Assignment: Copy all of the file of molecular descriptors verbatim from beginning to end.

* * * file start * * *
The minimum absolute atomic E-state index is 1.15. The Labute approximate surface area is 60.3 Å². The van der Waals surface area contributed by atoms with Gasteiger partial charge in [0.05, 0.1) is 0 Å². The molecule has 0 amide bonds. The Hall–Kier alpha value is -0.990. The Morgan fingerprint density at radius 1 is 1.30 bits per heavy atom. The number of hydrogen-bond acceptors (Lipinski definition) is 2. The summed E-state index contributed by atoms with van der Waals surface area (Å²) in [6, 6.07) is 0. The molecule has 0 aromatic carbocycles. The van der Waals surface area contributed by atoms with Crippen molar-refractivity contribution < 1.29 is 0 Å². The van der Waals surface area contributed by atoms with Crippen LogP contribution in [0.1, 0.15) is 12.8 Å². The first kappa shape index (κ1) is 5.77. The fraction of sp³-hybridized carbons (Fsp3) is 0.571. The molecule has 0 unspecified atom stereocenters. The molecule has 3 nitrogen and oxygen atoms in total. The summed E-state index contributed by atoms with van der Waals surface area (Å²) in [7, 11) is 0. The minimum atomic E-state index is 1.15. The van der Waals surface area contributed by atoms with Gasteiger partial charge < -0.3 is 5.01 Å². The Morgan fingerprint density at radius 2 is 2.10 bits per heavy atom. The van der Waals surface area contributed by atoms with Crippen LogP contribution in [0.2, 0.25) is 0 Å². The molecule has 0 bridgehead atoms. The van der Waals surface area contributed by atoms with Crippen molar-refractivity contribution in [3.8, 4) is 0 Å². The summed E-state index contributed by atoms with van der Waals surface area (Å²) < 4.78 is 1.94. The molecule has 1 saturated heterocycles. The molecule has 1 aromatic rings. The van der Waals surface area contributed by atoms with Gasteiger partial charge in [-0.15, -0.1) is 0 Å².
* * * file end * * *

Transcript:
The minimum absolute atomic E-state index is 1.15. The Labute approximate surface area is 60.3 Å². The van der Waals surface area contributed by atoms with Gasteiger partial charge in [0.05, 0.1) is 0 Å². The molecule has 0 amide bonds. The Hall–Kier alpha value is -0.990. The Morgan fingerprint density at radius 1 is 1.30 bits per heavy atom. The number of hydrogen-bond acceptors (Lipinski definition) is 2. The summed E-state index contributed by atoms with van der Waals surface area (Å²) in [6, 6.07) is 0. The molecule has 0 aromatic carbocycles. The van der Waals surface area contributed by atoms with Crippen molar-refractivity contribution < 1.29 is 0 Å². The van der Waals surface area contributed by atoms with Crippen LogP contribution in [0.1, 0.15) is 12.8 Å². The first kappa shape index (κ1) is 5.77. The fraction of sp³-hybridized carbons (Fsp3) is 0.571. The molecule has 0 unspecified atom stereocenters. The molecule has 3 nitrogen and oxygen atoms in total. The summed E-state index contributed by atoms with van der Waals surface area (Å²) in [7, 11) is 0. The minimum atomic E-state index is 1.15. The van der Waals surface area contributed by atoms with Gasteiger partial charge < -0.3 is 5.01 Å². The Morgan fingerprint density at radius 2 is 2.10 bits per heavy atom. The van der Waals surface area contributed by atoms with Crippen LogP contribution in [0.2, 0.25) is 0 Å². The molecule has 0 bridgehead atoms. The van der Waals surface area contributed by atoms with Crippen molar-refractivity contribution in [3.8, 4) is 0 Å². The summed E-state index contributed by atoms with van der Waals surface area (Å²) < 4.78 is 1.94. The molecule has 1 saturated heterocycles. The molecule has 1 aromatic rings. The van der Waals surface area contributed by atoms with Gasteiger partial charge in [-0.15, -0.1) is 0 Å².